At the Schermerhon

The Pastoral and La Malinche

On the third weekend of November 2022, the Nashville Symphony gave a marvelous performance of two very different pieces: Ludwig van Beethoven’s Symphony No. 6 in F major, Op. 68 “Pastoral” and Gabriela Lena Frank’s Conquest Requiem, in the Laura Turner Concert Hall at the Schermerhorn Symphony Center.

Gloria Yun

Beethoven composed his sixth symphony in 1808 and it premiered in December in Vienna, just as winter was setting in. One could hear and feel the old composer’s nostalgia for a past spring in his first movement, “Awakening of cheerful feeling on arriving in the country.” Delicately, Maestro Guerrero coaxed the famous gentle theme from his string section with a beaming smile. When followed up in the woodwinds, the theme’s nostalgia articulates the pastoral setting. It is remarkable to think that the composer was simultaneously working on his dark and troubling fifth symphony as he wrote this essay on peace and beauty.

The second movement continued this beautiful setting, with the woodwinds providing the calls of Beethoven’s birds as the strings gently set the babbling brook. The reveling third movement, a Scherzo celebration, with its rollicking dance leading precipitously to the storm. It is a rush, and a fearful storm, but one of those enlightened storms that one sees from a distance, and its threat in the end is only of a refreshing shower. One must agree with Tovey that while Beethoven’s use of the piccolo here (played wonderfully by Gloria Yun) is not exactly one of its best moments in the repertoire, “…a real thunderstorm would be an expensive and inefficient substitute.” As the hymn of the final movement came to a close, it was clear what Beethoven meant when he described this work as “an expression of feelings” instead of a programmatic depiction. I had by this time completely forgotten the cold night outside the Schermerhorn.

La Malinche and Hernán Cortés in the city of Xaltelolco, in a drawing from the late 16th-century codex History of Tlaxcala

After the intermission, Andrew Garland (baritone), Jessica Rivera (soprano) and the Nashville Symphony Chorus joined the orchestra for Frank’s Conquest Requiem. A massive and tragic work, somewhat derivative of Benjamin Britten’s War Requiem, Frank’s work combines old and modern texts, languages, and genres. The main character, Malinche, according to Frank, was inspired by a true story. A skilled translator, she was “a Nahua woman from the Gulf Coast of Mexico who was given to the Spaniards as a young slave […] she would convert to Christianity and become mistress to Cortés during his war against the Aztecs.” Malinche was there when Cortéz met Montezuma, and the interpretation of the events that followed often hinge on her role as translator.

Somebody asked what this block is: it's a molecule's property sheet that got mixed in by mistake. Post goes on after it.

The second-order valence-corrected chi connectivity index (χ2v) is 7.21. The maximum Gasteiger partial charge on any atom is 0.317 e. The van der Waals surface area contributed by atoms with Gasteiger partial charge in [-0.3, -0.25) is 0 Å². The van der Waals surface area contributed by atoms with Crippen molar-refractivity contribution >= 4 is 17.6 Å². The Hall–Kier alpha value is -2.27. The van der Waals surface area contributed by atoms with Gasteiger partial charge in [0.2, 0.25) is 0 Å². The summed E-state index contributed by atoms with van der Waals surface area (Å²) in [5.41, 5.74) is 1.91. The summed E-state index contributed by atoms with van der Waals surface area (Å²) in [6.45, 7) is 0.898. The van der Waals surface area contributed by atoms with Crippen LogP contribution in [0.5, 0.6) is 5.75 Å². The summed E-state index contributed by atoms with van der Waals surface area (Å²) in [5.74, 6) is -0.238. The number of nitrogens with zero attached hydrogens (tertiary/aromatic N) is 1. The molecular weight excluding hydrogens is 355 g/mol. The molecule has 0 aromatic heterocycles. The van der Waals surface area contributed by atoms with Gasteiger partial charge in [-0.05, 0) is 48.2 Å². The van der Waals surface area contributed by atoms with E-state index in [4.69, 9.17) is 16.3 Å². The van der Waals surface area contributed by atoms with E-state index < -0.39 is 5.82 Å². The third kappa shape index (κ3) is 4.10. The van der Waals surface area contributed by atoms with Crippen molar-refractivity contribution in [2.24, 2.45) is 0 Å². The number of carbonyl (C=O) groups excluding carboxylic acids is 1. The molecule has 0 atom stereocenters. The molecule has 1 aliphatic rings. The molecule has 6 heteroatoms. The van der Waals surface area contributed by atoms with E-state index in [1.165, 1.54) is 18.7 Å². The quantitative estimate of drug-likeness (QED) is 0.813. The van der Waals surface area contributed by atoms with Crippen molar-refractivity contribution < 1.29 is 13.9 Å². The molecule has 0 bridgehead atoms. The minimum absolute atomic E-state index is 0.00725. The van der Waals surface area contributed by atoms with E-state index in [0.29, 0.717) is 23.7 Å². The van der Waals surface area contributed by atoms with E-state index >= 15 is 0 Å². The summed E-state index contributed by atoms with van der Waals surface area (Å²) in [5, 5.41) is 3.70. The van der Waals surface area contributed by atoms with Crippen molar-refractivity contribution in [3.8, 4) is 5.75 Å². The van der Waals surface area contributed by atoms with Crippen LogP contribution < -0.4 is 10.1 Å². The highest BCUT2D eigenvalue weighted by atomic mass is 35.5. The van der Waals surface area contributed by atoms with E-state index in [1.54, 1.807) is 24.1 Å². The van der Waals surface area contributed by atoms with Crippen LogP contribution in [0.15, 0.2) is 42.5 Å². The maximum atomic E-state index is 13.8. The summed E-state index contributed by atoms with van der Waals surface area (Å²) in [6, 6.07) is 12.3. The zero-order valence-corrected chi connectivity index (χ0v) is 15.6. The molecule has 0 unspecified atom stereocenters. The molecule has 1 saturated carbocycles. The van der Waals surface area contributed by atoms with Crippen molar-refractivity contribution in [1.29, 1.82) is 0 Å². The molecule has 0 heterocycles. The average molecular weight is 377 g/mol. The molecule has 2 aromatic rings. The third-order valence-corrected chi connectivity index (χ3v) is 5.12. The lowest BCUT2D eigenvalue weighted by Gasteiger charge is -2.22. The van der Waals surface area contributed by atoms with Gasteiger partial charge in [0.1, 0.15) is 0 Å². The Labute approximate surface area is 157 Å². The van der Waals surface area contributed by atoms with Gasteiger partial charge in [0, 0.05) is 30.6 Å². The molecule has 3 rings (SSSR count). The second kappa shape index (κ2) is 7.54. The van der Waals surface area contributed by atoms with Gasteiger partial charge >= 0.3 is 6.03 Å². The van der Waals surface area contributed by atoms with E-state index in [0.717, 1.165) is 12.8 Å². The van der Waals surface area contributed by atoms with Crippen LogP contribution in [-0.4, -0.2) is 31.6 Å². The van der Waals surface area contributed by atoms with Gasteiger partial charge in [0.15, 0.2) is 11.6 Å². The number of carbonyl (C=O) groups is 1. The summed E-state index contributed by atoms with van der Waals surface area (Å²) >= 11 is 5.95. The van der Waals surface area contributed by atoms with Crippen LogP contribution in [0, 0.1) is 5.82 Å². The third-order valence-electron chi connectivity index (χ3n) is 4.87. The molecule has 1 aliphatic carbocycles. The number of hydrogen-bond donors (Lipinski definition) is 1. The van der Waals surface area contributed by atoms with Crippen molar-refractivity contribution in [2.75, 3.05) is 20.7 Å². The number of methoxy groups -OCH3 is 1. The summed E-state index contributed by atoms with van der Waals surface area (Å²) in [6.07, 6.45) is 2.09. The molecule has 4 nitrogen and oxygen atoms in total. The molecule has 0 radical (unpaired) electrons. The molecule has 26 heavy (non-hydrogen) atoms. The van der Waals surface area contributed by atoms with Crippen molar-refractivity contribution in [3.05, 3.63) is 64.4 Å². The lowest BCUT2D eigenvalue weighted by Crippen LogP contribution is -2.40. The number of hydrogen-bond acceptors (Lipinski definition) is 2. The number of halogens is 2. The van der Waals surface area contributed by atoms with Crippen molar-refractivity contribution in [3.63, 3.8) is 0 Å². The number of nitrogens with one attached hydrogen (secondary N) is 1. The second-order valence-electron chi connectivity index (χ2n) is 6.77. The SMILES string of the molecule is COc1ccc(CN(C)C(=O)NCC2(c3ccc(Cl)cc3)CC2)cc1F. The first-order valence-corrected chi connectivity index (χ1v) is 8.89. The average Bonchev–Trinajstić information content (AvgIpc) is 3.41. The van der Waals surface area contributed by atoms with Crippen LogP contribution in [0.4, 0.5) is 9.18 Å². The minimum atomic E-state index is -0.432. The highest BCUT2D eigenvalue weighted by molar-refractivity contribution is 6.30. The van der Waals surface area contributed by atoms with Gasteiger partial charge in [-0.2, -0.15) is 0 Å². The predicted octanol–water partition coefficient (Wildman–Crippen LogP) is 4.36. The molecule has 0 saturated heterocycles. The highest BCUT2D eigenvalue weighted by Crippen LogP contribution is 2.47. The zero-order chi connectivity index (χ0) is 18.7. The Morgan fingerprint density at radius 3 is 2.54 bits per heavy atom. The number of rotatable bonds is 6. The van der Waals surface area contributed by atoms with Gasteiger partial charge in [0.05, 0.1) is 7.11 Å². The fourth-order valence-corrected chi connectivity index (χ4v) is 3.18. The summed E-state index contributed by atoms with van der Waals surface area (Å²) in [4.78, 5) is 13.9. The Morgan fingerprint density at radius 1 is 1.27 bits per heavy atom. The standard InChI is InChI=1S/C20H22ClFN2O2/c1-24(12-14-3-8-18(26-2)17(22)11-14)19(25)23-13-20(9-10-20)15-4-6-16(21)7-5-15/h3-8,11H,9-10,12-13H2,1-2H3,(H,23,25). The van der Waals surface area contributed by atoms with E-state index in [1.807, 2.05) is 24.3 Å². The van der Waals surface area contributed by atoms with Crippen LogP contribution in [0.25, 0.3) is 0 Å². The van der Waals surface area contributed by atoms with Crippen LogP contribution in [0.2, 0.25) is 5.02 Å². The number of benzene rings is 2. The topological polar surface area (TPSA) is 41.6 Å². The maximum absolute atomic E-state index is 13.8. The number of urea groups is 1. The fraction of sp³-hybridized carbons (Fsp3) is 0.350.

Her soprano role was sung with great nuance and passion by Rivera, providing an individual, humanizing voice to the tragedy, lending a voice to the conquered Aztecs. The chorus, wonderfully prepared by Tucker Biddlecombe and heard throughout, provides a moralizing interpretation that one would find from a Greek chorus. Malinche’s son Martín, sung with vigor, excellent diction, and an exacting intonation by baritone Andrew Garland, created a Janus-faced moment in that he is identified as the first mestizo, indicating a new era has come into being.

The performance was excellent, and I am sure the recording derived from it will garner an award. However, the idea of this narrative set within a Requiem does not sit well with me. I understand that Malinche is historically understood to be treasonous, but we don’t have to buy it. On the one hand, I certainly do not wish to celebrate the tragic repercussions of the encounter between the old and new worlds, on the other, I think I might be too optimistic of a person to discount the moment of contact entirely as a “cataclysm.” When Frank, in her notes, describes Malinche as having been “…variously viewed as feminist hero who saved countless lives, treacherous villain who facilitated genocide, conflicted victim […or] symbolic mother” I no longer see her appropriately depicted within a Requiem. Indeed, at her death, she was a free and wealthy woman with a family. For me, Malinche’s story is one of survival and resilience, an opportunity for a positive message of a complicated human who managed to stay alive despite the tragic events unfolding around her. For me, she might just be one of Beethoven’s heroes.

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